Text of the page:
From Silence and Solitude to Sunlit Poppies
by Jeffrey Morseburg
Rendered deaf and speechless by scarlet fever at age three, Granville Redmond (1871-1935) communicated with the world through the visual language of his art. Although he was personally drawn to ‘pictures of silence and solitude,’ his Barbizon inspired landscapes did not reach the same heights of popularity that his colorful paintings of California poppy fields achieved.
Redmond’s early works were moody depictions of the southern California landscape. Gradually his palette brightened and his work became more painterly as he came under the spell of Impressionism. Many of Redmond’s mid-life works were painterly, with brighter colors, but they remained part of the tonalist aesthetic. In the final stages of his career, the artist’s palette became intensely colorful, and he relied on a surface that was thick with impasto, giving his paintings a decidedly post-Impressionistic quality.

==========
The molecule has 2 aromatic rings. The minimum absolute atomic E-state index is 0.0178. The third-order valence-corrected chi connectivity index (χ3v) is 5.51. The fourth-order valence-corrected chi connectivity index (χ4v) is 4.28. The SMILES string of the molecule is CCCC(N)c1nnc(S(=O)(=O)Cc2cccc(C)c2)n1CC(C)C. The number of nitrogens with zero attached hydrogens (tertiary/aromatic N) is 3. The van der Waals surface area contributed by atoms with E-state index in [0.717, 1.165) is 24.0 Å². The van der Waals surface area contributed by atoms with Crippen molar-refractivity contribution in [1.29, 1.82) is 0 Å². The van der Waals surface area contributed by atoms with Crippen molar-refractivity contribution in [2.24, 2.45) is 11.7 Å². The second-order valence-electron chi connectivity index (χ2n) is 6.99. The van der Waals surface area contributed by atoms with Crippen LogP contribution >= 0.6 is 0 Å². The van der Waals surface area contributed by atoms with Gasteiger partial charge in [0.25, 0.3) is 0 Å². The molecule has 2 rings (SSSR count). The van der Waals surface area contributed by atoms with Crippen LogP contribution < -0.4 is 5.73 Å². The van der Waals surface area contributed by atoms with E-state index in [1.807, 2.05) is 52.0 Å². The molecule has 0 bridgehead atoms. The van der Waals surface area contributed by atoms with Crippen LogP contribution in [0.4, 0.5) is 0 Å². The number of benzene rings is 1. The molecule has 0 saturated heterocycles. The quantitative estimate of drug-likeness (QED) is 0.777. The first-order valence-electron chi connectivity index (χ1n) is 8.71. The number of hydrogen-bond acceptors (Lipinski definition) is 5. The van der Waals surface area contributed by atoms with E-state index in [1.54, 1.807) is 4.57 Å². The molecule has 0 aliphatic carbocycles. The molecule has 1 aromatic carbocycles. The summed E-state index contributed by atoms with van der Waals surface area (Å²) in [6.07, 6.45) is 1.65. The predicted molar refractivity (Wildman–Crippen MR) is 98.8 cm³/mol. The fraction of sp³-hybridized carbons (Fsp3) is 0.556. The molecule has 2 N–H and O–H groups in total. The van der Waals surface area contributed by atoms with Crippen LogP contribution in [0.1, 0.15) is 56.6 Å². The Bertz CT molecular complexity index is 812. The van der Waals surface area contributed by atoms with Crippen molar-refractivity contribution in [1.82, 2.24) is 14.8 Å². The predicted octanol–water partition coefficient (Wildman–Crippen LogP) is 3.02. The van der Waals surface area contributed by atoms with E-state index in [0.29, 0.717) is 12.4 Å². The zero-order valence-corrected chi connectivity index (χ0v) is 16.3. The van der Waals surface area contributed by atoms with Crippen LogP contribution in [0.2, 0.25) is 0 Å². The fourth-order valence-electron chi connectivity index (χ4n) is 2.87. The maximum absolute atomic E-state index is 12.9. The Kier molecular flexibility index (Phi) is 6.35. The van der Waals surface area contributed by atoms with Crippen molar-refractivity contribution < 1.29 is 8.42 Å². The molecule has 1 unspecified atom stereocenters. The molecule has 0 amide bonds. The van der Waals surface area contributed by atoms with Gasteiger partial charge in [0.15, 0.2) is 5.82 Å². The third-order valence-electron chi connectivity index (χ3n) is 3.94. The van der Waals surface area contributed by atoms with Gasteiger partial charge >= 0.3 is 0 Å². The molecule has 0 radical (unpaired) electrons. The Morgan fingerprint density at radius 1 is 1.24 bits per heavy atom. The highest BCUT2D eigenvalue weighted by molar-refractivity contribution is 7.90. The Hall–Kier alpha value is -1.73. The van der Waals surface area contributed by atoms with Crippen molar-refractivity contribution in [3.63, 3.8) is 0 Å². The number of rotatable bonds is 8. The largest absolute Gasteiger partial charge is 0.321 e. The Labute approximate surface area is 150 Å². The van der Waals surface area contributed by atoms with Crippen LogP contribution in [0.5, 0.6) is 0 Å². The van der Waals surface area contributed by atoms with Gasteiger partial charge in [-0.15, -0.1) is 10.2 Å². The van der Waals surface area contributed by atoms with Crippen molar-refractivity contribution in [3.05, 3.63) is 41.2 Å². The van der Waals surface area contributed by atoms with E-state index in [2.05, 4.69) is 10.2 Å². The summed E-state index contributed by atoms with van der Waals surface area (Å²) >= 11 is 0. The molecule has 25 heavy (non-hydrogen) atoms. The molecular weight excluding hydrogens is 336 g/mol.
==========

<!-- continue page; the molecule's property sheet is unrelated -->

Granville Redmond was born in Philadelphia in 1871. The Redmond family moved to San Jose, California, and shortly thereafter, they enrolled Granville in the California School for the Deaf in Berkeley. His teacher, a naturalist named Theophilus Hope d’Estrella, recognized Granville’s artistic talent and saw to it that the boy received the encouragement he deserved.
After his graduation from the school for the Deaf in 1890, he was awarded funds to attend California School of Design, where he studied under Arthur Matthews, a leader in the Northern California Arts and Crafts movement. In 1893 another scholarship allowed him to venture to Paris, where he attended the Academie Julian, rooming with the deaf sculptor, Douglas Tilden.